Posts Tagged ‘americans for prosperity’

Reports: Interest groups playing expanded role in 2012 elections

Posted on: February 3rd, 2012 by The American Independent No Comments

Broadcast media still dominates the world of political campaign ads, which are financed more than ever by interest groups that will play an increasing role in the 2012 presidential election, according to media reports issued this week. (more…)

(VIDEO) ‘School Choice Week’ marked by endorsements from conservative groups

Posted on: January 24th, 2012 by The American Independent 10 Comments

“National School Choice Week” launched its nationwide activities in New Orleans over the weekend with the participation of celebrities and elected officials and a proclamation of support by at least 25 state governors, including Republican Florida Gov. Rick Scott. (more…)

Koch-affiliated tea party group promotes School Choice Week rallies

Posted on: January 18th, 2012 by The American Independent No Comments

Americans for Prosperity Florida logo (source: americansforprosperity.org)

The Florida chapter of the Koch-affiliated tea party group Americans for Prosperity on Tuesday called for people to sign up for rallies affiliated with National School Choice Week, which starts next week. (more…)

Controversial Arizona sheriff endorses, campaigns with Perry

Posted on: November 29th, 2011 by The American Independent No Comments

Sheriff Joe Arpaio (Photo: Flickr/Gage Skidmore)

GOP presidential candidate Rick Perry, who has been called “weak” by immigration-enforcement supporters, has picked up the support of Arizona Sheriff Joe Arpaio, notorious for his immigration-detention measures and his birther conspiracy theories.

The Phoenix New Times reports:

According to multiple national news outlets, Arpaio will campaign with Perry in New Hampshire on Tuesday, where he will give the Texas governor a political tip of the cap.

Neither the Sheriff’s Office or Perry’s campaign responded to New Times‘ request for confirmation of the reported endorsement, and none of the news outlets reporting the political nod are naming names — ABC News cites “a source with knowledge of the endorsement” as the source of the information. CNN is equally vague, attributing its report to a source within the “governor’s campaign,” while NBC cites a “a source familiar with the matter.”

Arpaio was heckled as he spoke at “Choose Liberty,” a recent event organized by the Eastern Orlando Tea Party and Americans for Prosperity.

Numbers USA — an organization that supports “Attrition Through Enforcement” immigration policy and wants “lower immigration levels” — blamed Perry’s poor showing in the Florida straw poll on his weak stance on immigration enforcement.

Republican presidential candidate Mitt Romney has criticized Perry for supporting in state college tuition for undocumented students in Texas. The Federation for American Immigration Reform, which supports immigration enforcement measures like Arizona’s controversial S.B. 1070 has said “Perry cannot run on is his very questionable, liberal immigration record.”

The New Times adds that “Perry isn’t exactly the hawkish border bully we’d expect Arpaio to support — given some of the sheriff’s other options,” and “in a recent debate between GOP presidential candidates, Perry made what many consider to be a political misstep for a candidate hoping to woo Conservatives: he showed a little compassion.”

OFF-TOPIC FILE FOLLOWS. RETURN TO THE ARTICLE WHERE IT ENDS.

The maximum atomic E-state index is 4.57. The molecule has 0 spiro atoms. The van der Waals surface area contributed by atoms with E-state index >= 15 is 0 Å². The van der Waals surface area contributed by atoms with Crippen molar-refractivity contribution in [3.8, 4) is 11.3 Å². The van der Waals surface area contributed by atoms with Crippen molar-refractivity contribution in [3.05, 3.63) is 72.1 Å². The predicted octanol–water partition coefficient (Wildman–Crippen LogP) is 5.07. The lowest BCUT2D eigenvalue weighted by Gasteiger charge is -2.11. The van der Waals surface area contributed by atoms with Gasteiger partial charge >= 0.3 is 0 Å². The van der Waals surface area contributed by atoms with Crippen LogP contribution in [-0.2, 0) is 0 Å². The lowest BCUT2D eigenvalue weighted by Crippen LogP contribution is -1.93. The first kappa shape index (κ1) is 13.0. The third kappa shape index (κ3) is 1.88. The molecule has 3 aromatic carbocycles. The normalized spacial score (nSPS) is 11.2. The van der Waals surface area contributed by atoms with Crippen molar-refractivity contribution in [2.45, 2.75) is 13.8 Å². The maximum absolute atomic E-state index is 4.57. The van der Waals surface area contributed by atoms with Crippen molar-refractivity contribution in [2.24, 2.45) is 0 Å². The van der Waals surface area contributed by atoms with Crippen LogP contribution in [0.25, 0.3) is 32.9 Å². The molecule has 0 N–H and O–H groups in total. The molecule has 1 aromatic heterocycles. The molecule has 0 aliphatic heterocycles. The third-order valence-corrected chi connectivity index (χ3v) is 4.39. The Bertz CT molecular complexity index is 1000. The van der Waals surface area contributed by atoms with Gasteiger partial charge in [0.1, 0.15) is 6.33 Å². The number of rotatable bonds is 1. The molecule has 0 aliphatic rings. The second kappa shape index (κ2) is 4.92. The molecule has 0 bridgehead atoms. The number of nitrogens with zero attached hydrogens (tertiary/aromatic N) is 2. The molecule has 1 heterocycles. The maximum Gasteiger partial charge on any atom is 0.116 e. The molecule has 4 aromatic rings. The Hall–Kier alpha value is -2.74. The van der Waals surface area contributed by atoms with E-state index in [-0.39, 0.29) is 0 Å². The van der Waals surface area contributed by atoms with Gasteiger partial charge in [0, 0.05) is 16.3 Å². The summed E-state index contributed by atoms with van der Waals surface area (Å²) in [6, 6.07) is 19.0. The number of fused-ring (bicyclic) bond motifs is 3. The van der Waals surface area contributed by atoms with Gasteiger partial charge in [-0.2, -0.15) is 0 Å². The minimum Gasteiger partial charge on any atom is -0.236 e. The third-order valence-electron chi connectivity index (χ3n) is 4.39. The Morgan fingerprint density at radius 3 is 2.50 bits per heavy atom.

Critics say UT faculty productivity study raises more questions than it answers

Posted on: November 18th, 2011 by Teddy Wilson 5 Comments

A University of Texas at Austin study released this week challenged the perception that its professors are unproductive, as some higher education reform advocates have claimed, concluding instead that faculty “work very hard for their students and provide an incredible return on investment for the state.”

Higher education reform advocates, though, are challenging the study’s methodology, contending that the report actually confirms their claims.

Peggy Venable, state director for Americans for Prosperity Texas, wrote on the AFP blog that it is “outrageous that this public university produces a study at taxpayer expense and provides it to the media while embargoing it for several days so the public cannot review or comment on the study as it is released by the media.”

According to reporting by the Austin American-Statesman, UT-Austin sociology professor Marc Musick conducted the study at the request of College of Liberal Arts Dean Randy Diehl, “but earned no extra money for the work.”

“He is on the UT payroll, isn’t he? Anything done on state time is at taxpayer expense,” Venable told the Texas Independent. “Is the administration of the College of Liberal Arts bloated because the UT administration is using it to put out propaganda favorable to the University? If associate deans weren’t being used to lobby, we’d need fewer of them.”

Venable went on to say that the study confirmed an analysis by Ohio University economics professor Richard Vedder, who said that lumping all the professors together, “it can appear that faculty are productive when in reality some faculty are very productive and others are not productive.”

As the Texas Independent reported, Vedder and his colleagues at the Center for College Affordability and Productivity issued a report earlier this year claiming that that the top-performing 10 percent of UT-Austin professors brought in 90 percent of the research grants, and that 20 percent of the faculty are teaching 57 percent of student credit hours.

The Texas Public Policy Foundation’s new Center for Higher Education director, Thomas Lindsay said the UT report “raises as many questions as it answers.”

During the weekly TPPF podcast, Lindsay took issue with the fact that the report does not make any comparisons between UT and other universities. “You’ve got to have some benchmark to compare it to, and this study doesn’t do that.”

Lindsay also said that the study should have considered student outcomes along with faculty productivity. “To get a full picture of where we can do to improve things is to combine those two, to develop a truly comprehensive picture of faculty productivity and then compare that to other state public universities,” said Lindsay.